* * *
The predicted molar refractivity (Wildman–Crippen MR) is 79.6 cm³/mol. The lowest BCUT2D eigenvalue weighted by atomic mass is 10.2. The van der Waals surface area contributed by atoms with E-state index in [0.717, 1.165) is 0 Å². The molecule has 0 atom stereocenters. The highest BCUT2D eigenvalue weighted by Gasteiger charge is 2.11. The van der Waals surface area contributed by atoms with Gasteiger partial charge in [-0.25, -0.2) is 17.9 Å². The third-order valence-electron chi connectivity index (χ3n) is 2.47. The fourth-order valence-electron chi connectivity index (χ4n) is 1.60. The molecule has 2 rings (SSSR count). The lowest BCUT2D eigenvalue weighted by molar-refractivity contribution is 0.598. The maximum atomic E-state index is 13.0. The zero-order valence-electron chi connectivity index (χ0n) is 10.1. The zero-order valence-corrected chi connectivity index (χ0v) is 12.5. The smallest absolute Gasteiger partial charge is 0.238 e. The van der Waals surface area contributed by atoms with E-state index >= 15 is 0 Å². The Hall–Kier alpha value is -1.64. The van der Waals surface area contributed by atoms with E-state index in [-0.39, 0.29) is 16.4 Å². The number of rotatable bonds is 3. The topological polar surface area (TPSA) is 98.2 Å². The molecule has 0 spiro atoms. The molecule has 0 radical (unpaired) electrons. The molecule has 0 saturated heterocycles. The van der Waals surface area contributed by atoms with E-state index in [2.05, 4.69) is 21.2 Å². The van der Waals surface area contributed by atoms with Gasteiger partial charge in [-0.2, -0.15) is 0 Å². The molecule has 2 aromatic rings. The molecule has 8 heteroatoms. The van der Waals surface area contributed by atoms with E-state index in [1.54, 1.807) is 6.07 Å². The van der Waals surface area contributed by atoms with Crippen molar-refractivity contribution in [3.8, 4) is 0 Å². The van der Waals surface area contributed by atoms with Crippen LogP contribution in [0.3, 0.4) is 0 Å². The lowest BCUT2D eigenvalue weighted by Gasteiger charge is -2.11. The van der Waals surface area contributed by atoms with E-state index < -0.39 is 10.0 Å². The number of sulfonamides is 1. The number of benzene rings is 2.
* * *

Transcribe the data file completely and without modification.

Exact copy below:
The predicted molar refractivity (Wildman–Crippen MR) is 79.6 cm³/mol. The lowest BCUT2D eigenvalue weighted by atomic mass is 10.2. The van der Waals surface area contributed by atoms with E-state index in [0.717, 1.165) is 0 Å². The molecule has 0 atom stereocenters. The highest BCUT2D eigenvalue weighted by Gasteiger charge is 2.11. The van der Waals surface area contributed by atoms with Gasteiger partial charge in [-0.25, -0.2) is 17.9 Å². The third-order valence-electron chi connectivity index (χ3n) is 2.47. The fourth-order valence-electron chi connectivity index (χ4n) is 1.60. The molecule has 2 rings (SSSR count). The lowest BCUT2D eigenvalue weighted by molar-refractivity contribution is 0.598. The maximum atomic E-state index is 13.0. The zero-order valence-electron chi connectivity index (χ0n) is 10.1. The zero-order valence-corrected chi connectivity index (χ0v) is 12.5. The smallest absolute Gasteiger partial charge is 0.238 e. The van der Waals surface area contributed by atoms with E-state index >= 15 is 0 Å². The Hall–Kier alpha value is -1.64. The van der Waals surface area contributed by atoms with E-state index in [-0.39, 0.29) is 16.4 Å². The number of rotatable bonds is 3. The topological polar surface area (TPSA) is 98.2 Å². The molecule has 0 spiro atoms. The molecule has 0 radical (unpaired) electrons. The molecule has 0 saturated heterocycles. The van der Waals surface area contributed by atoms with E-state index in [2.05, 4.69) is 21.2 Å². The van der Waals surface area contributed by atoms with Gasteiger partial charge in [-0.2, -0.15) is 0 Å². The molecule has 2 aromatic rings. The molecule has 8 heteroatoms. The van der Waals surface area contributed by atoms with E-state index in [1.54, 1.807) is 6.07 Å². The van der Waals surface area contributed by atoms with Crippen molar-refractivity contribution in [3.8, 4) is 0 Å². The van der Waals surface area contributed by atoms with Crippen LogP contribution in [0.3, 0.4) is 0 Å². The lowest BCUT2D eigenvalue weighted by Gasteiger charge is -2.11. The van der Waals surface area contributed by atoms with E-state index < -0.39 is 10.0 Å². The number of sulfonamides is 1. The number of benzene rings is 2.